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Selected Publication:

Type of publication: PhD Thesis
Type of document:

Year: 2013

Authors: Bachler, Barbara

Title: Novel Biopanning Strategies: Characterization of HIV-1-specific Antibody Responses in Vaccine-protected Primates.

Source: PhD-Arbeit, Vet. Med. Univ. Wien, pp. 103.


Advisor(s):

Klein Dieter

Reviewer(s):
Jensen-Jarolim Erika

Vetmed Research Units:
VetCore


Graduation date: 14.03.14


Abstract:
Classical immunization approaches have failed to prevent HIV-1 infection and the type of immunity required to achieve sterilizing protection from HIV-1 acquisition is still not clearly defined. To improve the design of future vaccines, immunization/challenge studies in nonhuman primate (NHP) models are used to elucidate vaccine-induced as well as virus-specific immune responses. Four different immunization/challenge studies performed by our group yielded a cohort of rhesus macaques (RMs) that showed different levels of protection against heterologous simian-human immunodeficiency virus (SHIV) strains encoding HIV-1 clade C envelopes (SHIV-Cs). The overall aim of this PhD thesis was to dissect humoral immune responses in vaccinees with different levels of protection and to address two main questions: i) is there a difference in the antibody (Ab) repertoire between the vaccinees that resisted multiple SHIV-C challenges compared with monkeys where the vaccine failed to protect and ii) did the multiple exposures to live virus have any quantitative and/or qualitative effects on pre-existing vaccine-induced Ab responses in completely protected animals - although the SHIV-C challenges did not cause any viremia in these vaccinees? To answer these questions, we employed the peptide phage display technology and devised two novel selection strategies that allow the characterization of Ab responses at defined time points. First, to probe the paratopes associated with vaccine protection, we designed a ¿protection-linked (PL) biopanning¿ approach that differentiates between the vaccine-induced Ab repertoires in protected monkeys versus those in non-protected macaques. We screened three different protected RMs (positive selection) in combination with plasma from a non-protected vaccinee given the same immunogens (negative selection) and hypothesized that by depleting phages recognizing Abs that only bind but were not associated with protection, we could enrich for phages representing epitopes recognized only by protective Abs. The resulting recombinant phages were analyzed for homologies with the vaccine components (HIV-1 Env, HIV-1 Tat and SIV Gag-Pol), which led to the identification of phage inserts that reflected a conserved motif at the N-terminus (NT) of HIV-1 Tat (Tat-specific PL mimotopes). When we further investigated the binding profile of these Tat mimotopes, we observed broad cross-recognition among protected vaccinees. In contrast, Abs from non-protected RMs showed only low or undetectable binding to the same mimotopes. Of note, some of the Tat PL mimotopes were also recognized by a mouse neutralizing monoclonal Ab against Tat NT suggesting that these mimotopes represent a neutralizing epitope. Moreover, polyclonal IgG purified from partially protected RMs had anti-Tat neutralizing activity in vitro. Lastly, we observed a significant inverse correlation of Abs targeting the neutralizing NT of Tat with peak viremia indicating an association with these Ab responses and the observed protection in vivo. The second part of this work focused on the effects of heterologous live-virus exposures on vaccine-induced immune responses in protected macaques. Thus, we first measured anti-Env Ab responses before and after virus challenges in five vaccinees that had completely resisted all virus encounters. Although no viremia was ever detected in these animals, four out of five RMs showed measurable increases in anti-gp140 Ab titers after they had been exposed to live SHIVs. To further investigate these changes in Ab titers, we screened polyclonal plasma samples from two of the completely protected vaccinees by peptide phage display and designed a strategy that selects for recombinant phages recognized only by Abs present after ¿ but not before ¿ any SHIV challenge. With this ¿subtractive biopanning¿ approach, gp120 V3 mimotopes were isolated and subsequent detailed analysis of the anti-V3 Ab responses revealed that the virus challenges had not only boosted pre-existing binding and neutralizing Ab titers, but also had induced Abs targeting neo-antigens presented by the heterologous challenge virus. In summary, our data i) highlight the utility of our new PL biopanning approach to identify Ab responses with significant association to vaccine protection, regardless of the mechanism(s) or targets of the protective Abs, ii) argue for including HIV-1 Tat in a multicomponent AIDS vaccine, and iii) show that exposures to live virus that had failed to cause viremia can nevertheless result in changes in the Ab repertoire initially induced by vaccination. Combined, these results may have major implications for both the design of future vaccine candidates as well as the interpretation of immunogenicity data for clinical vaccine trials in humans.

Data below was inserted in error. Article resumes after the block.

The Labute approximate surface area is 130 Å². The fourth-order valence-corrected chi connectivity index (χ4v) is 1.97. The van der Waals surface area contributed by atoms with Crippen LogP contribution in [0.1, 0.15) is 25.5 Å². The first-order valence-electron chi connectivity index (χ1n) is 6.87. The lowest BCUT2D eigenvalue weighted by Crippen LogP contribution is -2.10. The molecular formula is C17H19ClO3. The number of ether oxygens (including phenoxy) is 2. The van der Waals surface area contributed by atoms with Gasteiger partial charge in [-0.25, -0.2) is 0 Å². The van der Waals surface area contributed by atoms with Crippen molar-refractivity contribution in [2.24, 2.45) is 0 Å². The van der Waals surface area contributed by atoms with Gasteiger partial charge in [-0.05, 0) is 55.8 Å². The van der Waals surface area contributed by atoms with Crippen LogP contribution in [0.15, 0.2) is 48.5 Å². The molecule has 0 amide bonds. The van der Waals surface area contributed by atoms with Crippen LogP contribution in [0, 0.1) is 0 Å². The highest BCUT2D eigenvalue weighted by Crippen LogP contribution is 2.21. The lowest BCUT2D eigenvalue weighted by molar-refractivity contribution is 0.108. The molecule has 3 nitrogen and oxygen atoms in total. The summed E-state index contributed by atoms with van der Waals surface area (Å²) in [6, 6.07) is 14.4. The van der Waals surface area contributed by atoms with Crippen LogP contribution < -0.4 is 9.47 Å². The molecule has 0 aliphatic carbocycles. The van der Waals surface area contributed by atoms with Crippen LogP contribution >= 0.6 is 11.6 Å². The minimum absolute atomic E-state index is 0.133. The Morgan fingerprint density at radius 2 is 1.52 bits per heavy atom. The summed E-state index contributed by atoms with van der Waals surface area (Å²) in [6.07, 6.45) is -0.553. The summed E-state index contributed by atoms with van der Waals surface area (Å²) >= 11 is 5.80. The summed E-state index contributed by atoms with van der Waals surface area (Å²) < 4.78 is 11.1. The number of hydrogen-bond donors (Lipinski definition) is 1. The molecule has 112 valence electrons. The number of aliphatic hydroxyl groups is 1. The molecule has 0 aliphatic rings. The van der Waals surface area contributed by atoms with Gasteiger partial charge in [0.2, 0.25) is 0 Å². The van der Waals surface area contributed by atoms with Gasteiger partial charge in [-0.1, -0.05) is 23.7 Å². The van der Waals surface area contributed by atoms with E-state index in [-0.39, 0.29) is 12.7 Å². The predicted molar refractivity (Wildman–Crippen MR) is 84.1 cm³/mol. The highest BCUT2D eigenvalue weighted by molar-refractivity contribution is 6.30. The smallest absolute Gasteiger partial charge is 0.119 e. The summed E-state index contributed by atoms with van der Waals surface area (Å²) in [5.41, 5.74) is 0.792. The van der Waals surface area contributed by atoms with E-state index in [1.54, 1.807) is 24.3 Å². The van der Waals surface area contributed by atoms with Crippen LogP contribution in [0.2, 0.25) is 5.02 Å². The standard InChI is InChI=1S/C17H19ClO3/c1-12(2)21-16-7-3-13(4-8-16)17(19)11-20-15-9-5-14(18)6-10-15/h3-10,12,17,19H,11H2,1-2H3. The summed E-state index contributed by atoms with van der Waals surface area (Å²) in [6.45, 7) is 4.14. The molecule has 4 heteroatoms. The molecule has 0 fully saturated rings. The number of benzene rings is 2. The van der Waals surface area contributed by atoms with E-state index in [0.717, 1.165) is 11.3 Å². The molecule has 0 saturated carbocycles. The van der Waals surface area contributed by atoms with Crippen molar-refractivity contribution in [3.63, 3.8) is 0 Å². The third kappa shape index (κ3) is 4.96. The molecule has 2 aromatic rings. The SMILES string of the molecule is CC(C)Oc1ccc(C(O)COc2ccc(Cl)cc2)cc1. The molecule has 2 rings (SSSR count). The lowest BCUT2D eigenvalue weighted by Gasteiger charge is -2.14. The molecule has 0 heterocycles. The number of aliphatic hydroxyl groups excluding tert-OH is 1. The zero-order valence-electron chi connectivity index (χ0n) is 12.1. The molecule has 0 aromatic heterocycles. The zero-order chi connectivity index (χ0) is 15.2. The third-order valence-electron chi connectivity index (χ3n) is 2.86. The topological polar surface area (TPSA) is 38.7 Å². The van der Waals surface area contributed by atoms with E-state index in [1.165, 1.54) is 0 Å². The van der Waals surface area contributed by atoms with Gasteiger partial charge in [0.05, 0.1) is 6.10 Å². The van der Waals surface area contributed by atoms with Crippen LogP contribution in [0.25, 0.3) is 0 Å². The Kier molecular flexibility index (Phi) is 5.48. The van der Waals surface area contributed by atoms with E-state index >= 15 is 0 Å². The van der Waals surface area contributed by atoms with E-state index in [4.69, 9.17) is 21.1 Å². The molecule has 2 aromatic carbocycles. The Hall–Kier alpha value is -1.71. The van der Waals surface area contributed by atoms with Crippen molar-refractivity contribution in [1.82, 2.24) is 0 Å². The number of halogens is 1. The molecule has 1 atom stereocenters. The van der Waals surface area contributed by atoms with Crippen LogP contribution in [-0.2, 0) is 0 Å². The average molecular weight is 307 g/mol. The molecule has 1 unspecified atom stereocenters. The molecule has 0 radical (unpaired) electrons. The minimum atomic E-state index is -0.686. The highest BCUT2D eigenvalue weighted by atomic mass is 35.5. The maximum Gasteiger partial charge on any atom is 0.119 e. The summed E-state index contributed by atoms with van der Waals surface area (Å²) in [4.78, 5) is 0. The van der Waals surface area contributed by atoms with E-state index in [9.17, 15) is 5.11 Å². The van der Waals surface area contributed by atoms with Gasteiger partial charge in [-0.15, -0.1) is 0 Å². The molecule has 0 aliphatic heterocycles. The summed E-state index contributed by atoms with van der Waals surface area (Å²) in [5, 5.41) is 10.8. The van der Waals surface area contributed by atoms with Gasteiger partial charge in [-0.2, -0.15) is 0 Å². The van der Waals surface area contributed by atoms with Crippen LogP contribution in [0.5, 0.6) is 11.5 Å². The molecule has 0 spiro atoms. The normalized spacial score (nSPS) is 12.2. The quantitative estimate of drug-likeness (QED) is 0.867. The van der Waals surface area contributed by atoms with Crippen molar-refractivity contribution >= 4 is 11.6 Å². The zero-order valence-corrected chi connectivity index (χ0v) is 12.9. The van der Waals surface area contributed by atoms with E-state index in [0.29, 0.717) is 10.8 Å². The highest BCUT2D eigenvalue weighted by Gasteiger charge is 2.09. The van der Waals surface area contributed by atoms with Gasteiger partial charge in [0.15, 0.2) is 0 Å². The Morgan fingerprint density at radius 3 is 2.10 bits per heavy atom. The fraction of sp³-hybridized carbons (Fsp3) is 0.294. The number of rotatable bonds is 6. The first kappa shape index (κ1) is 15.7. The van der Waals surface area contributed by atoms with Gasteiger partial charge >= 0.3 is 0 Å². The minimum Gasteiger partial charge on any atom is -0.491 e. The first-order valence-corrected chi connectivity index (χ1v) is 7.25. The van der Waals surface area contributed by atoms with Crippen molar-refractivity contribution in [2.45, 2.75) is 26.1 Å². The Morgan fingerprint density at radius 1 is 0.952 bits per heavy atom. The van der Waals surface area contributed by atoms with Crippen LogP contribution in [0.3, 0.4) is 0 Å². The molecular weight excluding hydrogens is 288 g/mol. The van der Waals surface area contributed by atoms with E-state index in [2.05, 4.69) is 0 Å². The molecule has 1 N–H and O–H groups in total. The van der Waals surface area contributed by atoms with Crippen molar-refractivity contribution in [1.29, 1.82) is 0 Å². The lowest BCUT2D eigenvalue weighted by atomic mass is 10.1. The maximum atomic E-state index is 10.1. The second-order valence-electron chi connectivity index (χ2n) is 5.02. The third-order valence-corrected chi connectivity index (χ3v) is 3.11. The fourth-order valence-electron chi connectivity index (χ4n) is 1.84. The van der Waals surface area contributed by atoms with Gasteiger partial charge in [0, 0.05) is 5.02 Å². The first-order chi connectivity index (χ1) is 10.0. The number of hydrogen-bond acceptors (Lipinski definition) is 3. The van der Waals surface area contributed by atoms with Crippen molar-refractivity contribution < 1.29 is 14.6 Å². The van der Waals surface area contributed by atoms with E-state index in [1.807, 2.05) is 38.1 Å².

Publication(s) resulting from University thesis:

Watkins, JD; Sholukh, AM; Mukhtar, MM; Siddappa, NB; Lakhashe, SK; Kim, M; Reinherz, EL; Gupta, S; Forthal, DN; Sattentau, QJ; Villinger, F; Corti, D; Ruprecht, RM (2013): Anti-HIV IgA isotypes: differential virion capture and inhibition of transcytosis are linked to prevention of mucosal R5 SHIV transmission. AIDS. 2013; 27(9):F13-F20
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Bachler, BC; Humbert, M; Palikuqi, B; Siddappa, NB; Lakhashe, SK; Rasmussen, RA; Ruprecht, RM (2013): Novel biopanning strategy to identify epitopes associated with vaccine protection. J Virol. 2013; 87(8):4403-4416
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Bachler, BC; Humbert, M; Lakhashe, SK; Rasmussen, RA; Ruprecht, RM (2013): Live-virus exposure of vaccine-protected macaques alters the anti-HIV-1 antibody repertoire in the absence of viremia. Retrovirology. 2013; 10:63